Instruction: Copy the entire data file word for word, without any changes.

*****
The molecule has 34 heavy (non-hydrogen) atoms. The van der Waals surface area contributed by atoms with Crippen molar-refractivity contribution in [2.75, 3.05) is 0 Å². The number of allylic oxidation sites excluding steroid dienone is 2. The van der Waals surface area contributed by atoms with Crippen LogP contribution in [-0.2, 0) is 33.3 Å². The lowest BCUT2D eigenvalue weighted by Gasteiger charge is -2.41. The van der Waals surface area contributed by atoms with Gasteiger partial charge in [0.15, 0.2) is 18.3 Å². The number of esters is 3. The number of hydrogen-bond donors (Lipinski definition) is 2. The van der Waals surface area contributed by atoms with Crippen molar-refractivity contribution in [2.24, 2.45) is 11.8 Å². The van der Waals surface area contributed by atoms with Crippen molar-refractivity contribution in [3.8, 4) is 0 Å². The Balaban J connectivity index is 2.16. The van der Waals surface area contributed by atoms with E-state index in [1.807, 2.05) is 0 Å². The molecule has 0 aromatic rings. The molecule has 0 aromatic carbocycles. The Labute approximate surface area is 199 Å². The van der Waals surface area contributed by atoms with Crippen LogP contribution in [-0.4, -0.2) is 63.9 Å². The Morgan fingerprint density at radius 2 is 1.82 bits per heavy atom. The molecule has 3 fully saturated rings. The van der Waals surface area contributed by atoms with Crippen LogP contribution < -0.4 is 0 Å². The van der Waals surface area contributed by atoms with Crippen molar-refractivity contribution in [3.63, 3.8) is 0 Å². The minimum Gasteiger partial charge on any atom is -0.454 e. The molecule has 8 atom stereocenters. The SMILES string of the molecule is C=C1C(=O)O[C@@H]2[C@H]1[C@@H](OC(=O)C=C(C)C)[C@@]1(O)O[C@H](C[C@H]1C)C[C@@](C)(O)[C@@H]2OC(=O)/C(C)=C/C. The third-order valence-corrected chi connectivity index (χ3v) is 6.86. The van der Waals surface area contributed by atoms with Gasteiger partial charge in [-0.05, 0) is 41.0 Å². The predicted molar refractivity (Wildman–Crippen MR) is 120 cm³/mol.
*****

The molecule has 34 heavy (non-hydrogen) atoms. The van der Waals surface area contributed by atoms with Crippen molar-refractivity contribution in [2.75, 3.05) is 0 Å². The number of allylic oxidation sites excluding steroid dienone is 2. The van der Waals surface area contributed by atoms with Crippen LogP contribution in [-0.2, 0) is 33.3 Å². The lowest BCUT2D eigenvalue weighted by Gasteiger charge is -2.41. The van der Waals surface area contributed by atoms with Gasteiger partial charge in [0.15, 0.2) is 18.3 Å². The number of esters is 3. The number of hydrogen-bond donors (Lipinski definition) is 2. The van der Waals surface area contributed by atoms with Crippen molar-refractivity contribution in [2.24, 2.45) is 11.8 Å². The van der Waals surface area contributed by atoms with Crippen molar-refractivity contribution in [3.8, 4) is 0 Å². The Balaban J connectivity index is 2.16. The van der Waals surface area contributed by atoms with E-state index in [1.807, 2.05) is 0 Å². The molecule has 0 aromatic rings. The molecule has 0 aromatic carbocycles. The Labute approximate surface area is 199 Å². The van der Waals surface area contributed by atoms with Crippen LogP contribution in [-0.4, -0.2) is 63.9 Å². The Morgan fingerprint density at radius 2 is 1.82 bits per heavy atom. The molecule has 3 fully saturated rings. The van der Waals surface area contributed by atoms with Crippen LogP contribution < -0.4 is 0 Å². The van der Waals surface area contributed by atoms with Crippen molar-refractivity contribution in [3.63, 3.8) is 0 Å². The minimum Gasteiger partial charge on any atom is -0.454 e. The molecule has 8 atom stereocenters. The SMILES string of the molecule is C=C1C(=O)O[C@@H]2[C@H]1[C@@H](OC(=O)C=C(C)C)[C@@]1(O)O[C@H](C[C@H]1C)C[C@@](C)(O)[C@@H]2OC(=O)/C(C)=C/C. The third-order valence-corrected chi connectivity index (χ3v) is 6.86. The van der Waals surface area contributed by atoms with Gasteiger partial charge in [-0.05, 0) is 41.0 Å². The predicted molar refractivity (Wildman–Crippen MR) is 120 cm³/mol.